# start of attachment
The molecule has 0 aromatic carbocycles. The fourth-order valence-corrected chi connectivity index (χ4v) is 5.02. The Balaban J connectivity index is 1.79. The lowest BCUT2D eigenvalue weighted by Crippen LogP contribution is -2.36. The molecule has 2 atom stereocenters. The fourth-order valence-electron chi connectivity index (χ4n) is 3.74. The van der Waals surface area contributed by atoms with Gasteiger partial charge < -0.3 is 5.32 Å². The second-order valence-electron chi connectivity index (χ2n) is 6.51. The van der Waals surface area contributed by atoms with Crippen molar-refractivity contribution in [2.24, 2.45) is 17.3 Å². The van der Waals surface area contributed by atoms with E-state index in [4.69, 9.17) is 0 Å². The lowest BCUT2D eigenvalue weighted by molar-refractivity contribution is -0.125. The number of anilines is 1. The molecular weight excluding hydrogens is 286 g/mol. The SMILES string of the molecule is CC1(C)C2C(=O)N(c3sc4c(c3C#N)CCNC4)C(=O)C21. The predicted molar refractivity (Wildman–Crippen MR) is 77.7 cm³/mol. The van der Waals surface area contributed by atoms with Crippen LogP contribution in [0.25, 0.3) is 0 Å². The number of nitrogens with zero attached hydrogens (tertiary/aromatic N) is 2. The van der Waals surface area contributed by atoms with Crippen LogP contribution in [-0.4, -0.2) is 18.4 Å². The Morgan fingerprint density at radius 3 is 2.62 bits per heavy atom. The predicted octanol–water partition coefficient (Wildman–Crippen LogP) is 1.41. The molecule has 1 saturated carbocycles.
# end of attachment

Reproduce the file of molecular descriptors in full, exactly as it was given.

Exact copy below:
The molecule has 0 aromatic carbocycles. The fourth-order valence-corrected chi connectivity index (χ4v) is 5.02. The Balaban J connectivity index is 1.79. The lowest BCUT2D eigenvalue weighted by Crippen LogP contribution is -2.36. The molecule has 2 atom stereocenters. The fourth-order valence-electron chi connectivity index (χ4n) is 3.74. The van der Waals surface area contributed by atoms with Gasteiger partial charge < -0.3 is 5.32 Å². The second-order valence-electron chi connectivity index (χ2n) is 6.51. The van der Waals surface area contributed by atoms with Crippen molar-refractivity contribution in [2.24, 2.45) is 17.3 Å². The van der Waals surface area contributed by atoms with E-state index in [4.69, 9.17) is 0 Å². The lowest BCUT2D eigenvalue weighted by molar-refractivity contribution is -0.125. The number of anilines is 1. The molecular weight excluding hydrogens is 286 g/mol. The SMILES string of the molecule is CC1(C)C2C(=O)N(c3sc4c(c3C#N)CCNC4)C(=O)C21. The predicted molar refractivity (Wildman–Crippen MR) is 77.7 cm³/mol. The van der Waals surface area contributed by atoms with Crippen LogP contribution in [0.25, 0.3) is 0 Å². The number of nitrogens with zero attached hydrogens (tertiary/aromatic N) is 2. The van der Waals surface area contributed by atoms with Crippen LogP contribution in [-0.4, -0.2) is 18.4 Å². The Morgan fingerprint density at radius 3 is 2.62 bits per heavy atom. The predicted octanol–water partition coefficient (Wildman–Crippen LogP) is 1.41. The molecule has 1 saturated carbocycles.